Kitchen Renovation: 5 Lessons Learned
Here is how the week has played out so far:
Sunday – We were able to trade the ancient oven in our kitchen with another guy in the building. Our stove, though old, was working fine – his oven had just conked out. So he slipped us $25 to help pay the removal fee, and swapped his oven for ours.
Monday – The demolition team arrived! For some reason, they didn’t know that we wanted them to dispose of the fridge and stove. After a couple of phone calls to the office, however, we sorted things out. We came home to an empty space where once there had been a kitchen…
In the evening, the Sears delivery guys arrived with the new appliances. Along with the Ikea boxes, there is no room left in the apartment at all.
Tuesday – The electrician came! Apparently, both the microwave and the dishwasher need dedicated circuits, so that was his job. He was a very handsome Aussie with a delightful accent, and he cringed when he realised the floor, ceiling, and one wall were all concrete. $550 later, however, he managed to get the job done (and barely broke a sweat – so, sadly, he didn’t need to take off his shirt!).
Wednesday – Installation Day! While I was at work, Toshi had the dubious honour of staying home to act as consultant for all the fiddly things that the installers had to ask about. Although there were a few panicked calls back and forth, by the time I got home, everything was in place!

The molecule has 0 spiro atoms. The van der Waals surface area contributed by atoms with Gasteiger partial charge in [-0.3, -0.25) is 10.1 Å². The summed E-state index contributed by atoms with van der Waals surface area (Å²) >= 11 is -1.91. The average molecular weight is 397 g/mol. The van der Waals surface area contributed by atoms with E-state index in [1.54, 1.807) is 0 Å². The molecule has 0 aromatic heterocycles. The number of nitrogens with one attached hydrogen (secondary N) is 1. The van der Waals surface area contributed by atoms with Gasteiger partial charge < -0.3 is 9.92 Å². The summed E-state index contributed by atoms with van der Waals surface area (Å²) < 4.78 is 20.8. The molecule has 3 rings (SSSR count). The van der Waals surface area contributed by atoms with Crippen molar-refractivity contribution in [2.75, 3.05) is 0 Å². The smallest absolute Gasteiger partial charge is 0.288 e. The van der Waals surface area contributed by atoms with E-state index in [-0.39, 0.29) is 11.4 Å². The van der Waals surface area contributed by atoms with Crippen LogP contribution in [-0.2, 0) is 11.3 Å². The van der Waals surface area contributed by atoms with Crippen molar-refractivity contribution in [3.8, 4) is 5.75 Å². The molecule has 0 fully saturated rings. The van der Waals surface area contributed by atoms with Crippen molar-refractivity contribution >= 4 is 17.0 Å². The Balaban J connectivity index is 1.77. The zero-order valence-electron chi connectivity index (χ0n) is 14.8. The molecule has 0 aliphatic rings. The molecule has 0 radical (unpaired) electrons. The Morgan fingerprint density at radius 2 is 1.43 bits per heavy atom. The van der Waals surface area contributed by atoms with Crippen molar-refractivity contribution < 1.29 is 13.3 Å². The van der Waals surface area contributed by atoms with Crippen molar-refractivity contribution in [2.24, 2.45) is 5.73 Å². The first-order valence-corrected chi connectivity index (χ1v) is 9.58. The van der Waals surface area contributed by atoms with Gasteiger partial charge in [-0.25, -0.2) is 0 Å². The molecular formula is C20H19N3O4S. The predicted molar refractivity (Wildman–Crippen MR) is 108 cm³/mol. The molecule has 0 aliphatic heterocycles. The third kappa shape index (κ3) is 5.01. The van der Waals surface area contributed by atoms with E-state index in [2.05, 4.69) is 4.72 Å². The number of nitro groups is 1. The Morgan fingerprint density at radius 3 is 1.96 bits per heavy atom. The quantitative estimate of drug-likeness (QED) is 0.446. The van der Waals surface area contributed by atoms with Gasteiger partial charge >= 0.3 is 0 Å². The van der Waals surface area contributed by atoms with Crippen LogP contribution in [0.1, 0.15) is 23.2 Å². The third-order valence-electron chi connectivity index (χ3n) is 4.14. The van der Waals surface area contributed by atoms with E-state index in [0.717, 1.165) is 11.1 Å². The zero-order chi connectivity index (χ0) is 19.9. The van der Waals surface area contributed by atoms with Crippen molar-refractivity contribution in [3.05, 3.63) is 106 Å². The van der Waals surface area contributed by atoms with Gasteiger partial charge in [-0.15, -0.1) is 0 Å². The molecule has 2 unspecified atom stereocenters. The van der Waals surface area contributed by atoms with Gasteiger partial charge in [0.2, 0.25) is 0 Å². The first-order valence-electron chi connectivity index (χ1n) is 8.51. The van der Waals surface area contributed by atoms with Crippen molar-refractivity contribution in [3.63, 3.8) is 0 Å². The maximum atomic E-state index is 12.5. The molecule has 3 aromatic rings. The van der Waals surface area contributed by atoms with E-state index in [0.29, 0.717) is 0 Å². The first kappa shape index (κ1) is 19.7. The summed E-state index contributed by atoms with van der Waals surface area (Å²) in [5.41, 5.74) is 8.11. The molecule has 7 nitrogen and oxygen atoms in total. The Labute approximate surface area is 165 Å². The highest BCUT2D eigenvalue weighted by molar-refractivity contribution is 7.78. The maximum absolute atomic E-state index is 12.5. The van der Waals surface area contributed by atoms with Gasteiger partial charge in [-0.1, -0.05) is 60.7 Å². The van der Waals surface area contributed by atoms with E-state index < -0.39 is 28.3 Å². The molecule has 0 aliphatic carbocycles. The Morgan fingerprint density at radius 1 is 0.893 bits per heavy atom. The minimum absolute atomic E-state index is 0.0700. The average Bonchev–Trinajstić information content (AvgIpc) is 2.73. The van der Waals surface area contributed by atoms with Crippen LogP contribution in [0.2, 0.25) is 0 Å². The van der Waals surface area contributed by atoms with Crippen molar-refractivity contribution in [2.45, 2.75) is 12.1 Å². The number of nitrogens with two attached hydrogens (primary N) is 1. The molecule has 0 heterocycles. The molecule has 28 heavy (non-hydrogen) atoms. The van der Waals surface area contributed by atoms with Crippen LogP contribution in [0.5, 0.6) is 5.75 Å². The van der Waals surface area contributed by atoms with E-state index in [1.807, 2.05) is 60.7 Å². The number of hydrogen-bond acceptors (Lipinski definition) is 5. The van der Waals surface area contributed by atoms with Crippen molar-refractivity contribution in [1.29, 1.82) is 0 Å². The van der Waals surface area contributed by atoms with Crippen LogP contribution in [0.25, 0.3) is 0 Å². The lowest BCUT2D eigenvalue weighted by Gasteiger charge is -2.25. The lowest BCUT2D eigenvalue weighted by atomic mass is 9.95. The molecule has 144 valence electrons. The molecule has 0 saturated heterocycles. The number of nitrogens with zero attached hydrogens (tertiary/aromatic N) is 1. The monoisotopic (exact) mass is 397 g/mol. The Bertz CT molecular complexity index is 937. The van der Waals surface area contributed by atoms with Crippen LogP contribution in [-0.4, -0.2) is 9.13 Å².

What remains to be done:
Countertops – Measuring will be done on Friday, and the counter will arrive 10 days to 2 weeks later.
Tiling – The tile guy will come by to give us an estimate (also on Friday, it seems – oh, and of course, it’s Friday the 13th!).
Plumbing – The dishwasher needs to be hooked up, and the sink needs to be installed, but that has to wait until the countertop is in place!
Lessons we have learned:
1) Keep every bit of correspondence with the contractors. When doubt was cast on the company’s commitment to dispose of our old appliances, I was able to refer back to the email exchange addressing this issue.
2) Read carefully through all estimates. I thought we had covered everything, until I noticed (late Tuesday night) that the microwave installation was not included. Fortunately, I had kept the email referring to this service, so it was included.
3) (I may have mentioned this before, but) Do your research! I’ve read a lot of DIY websites, reviews, and how-to blogs about home renos. While I was happy to not be doing a lot of these big projects myself, I had a pretty solid idea of what to expect at each step, so there weren’t a lot of surprises.
4) Expect surprises. Until the contractors are actually on site, you just don’t know how things are going to go. Corners are not quite 90 degrees, measurements are not quite accurate, and plugs don’t fit quite how they’re supposed to. Be ready to adapt your expectations.
5) Sweat the small stuff. You’ve chosen the cabinet handles, but how exactly do you want them placed? 1 inch from the edge? 2 inches? You’ve got a bit of extra space – do you want the filler on the left side or the right? Try to consider all the options, so you’ll have the answers at the ready!
The biggest part is over! We will spend the next few weeks on the finishing touches, and tallying up the overall costs. I can’t wait to start cooking at home again!